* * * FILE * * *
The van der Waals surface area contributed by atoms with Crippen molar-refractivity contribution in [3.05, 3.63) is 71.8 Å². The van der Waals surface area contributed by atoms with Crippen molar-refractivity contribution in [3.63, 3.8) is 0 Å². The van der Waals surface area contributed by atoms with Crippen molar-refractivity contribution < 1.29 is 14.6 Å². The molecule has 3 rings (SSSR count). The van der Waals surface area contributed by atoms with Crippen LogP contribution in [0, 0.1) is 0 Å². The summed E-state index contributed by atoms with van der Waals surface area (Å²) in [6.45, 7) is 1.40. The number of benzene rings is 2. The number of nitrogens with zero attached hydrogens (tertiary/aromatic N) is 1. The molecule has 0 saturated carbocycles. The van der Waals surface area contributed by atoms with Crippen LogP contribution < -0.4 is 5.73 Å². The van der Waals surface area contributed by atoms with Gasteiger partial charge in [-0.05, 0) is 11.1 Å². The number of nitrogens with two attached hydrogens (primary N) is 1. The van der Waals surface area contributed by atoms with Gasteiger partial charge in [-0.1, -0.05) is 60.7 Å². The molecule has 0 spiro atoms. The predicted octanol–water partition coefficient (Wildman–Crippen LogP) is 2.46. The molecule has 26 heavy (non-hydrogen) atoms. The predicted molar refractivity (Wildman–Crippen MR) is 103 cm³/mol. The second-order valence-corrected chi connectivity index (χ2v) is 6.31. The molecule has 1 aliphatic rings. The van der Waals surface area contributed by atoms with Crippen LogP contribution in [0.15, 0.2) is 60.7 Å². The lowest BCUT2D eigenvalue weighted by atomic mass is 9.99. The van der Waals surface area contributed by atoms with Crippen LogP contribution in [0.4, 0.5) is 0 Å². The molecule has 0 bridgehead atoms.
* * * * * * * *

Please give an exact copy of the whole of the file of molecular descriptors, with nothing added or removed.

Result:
The van der Waals surface area contributed by atoms with Crippen molar-refractivity contribution in [3.05, 3.63) is 71.8 Å². The van der Waals surface area contributed by atoms with Crippen molar-refractivity contribution in [3.63, 3.8) is 0 Å². The van der Waals surface area contributed by atoms with Crippen molar-refractivity contribution < 1.29 is 14.6 Å². The molecule has 3 rings (SSSR count). The van der Waals surface area contributed by atoms with Crippen LogP contribution in [0, 0.1) is 0 Å². The summed E-state index contributed by atoms with van der Waals surface area (Å²) in [6.45, 7) is 1.40. The number of benzene rings is 2. The number of nitrogens with zero attached hydrogens (tertiary/aromatic N) is 1. The molecule has 0 saturated carbocycles. The van der Waals surface area contributed by atoms with Crippen LogP contribution < -0.4 is 5.73 Å². The van der Waals surface area contributed by atoms with Gasteiger partial charge in [-0.05, 0) is 11.1 Å². The number of nitrogens with two attached hydrogens (primary N) is 1. The van der Waals surface area contributed by atoms with Gasteiger partial charge in [-0.1, -0.05) is 60.7 Å². The molecule has 0 spiro atoms. The predicted octanol–water partition coefficient (Wildman–Crippen LogP) is 2.46. The molecule has 26 heavy (non-hydrogen) atoms. The predicted molar refractivity (Wildman–Crippen MR) is 103 cm³/mol. The second-order valence-corrected chi connectivity index (χ2v) is 6.31. The molecule has 1 aliphatic rings. The van der Waals surface area contributed by atoms with Crippen LogP contribution in [0.15, 0.2) is 60.7 Å². The lowest BCUT2D eigenvalue weighted by atomic mass is 9.99. The van der Waals surface area contributed by atoms with Crippen LogP contribution in [0.4, 0.5) is 0 Å². The molecule has 0 bridgehead atoms.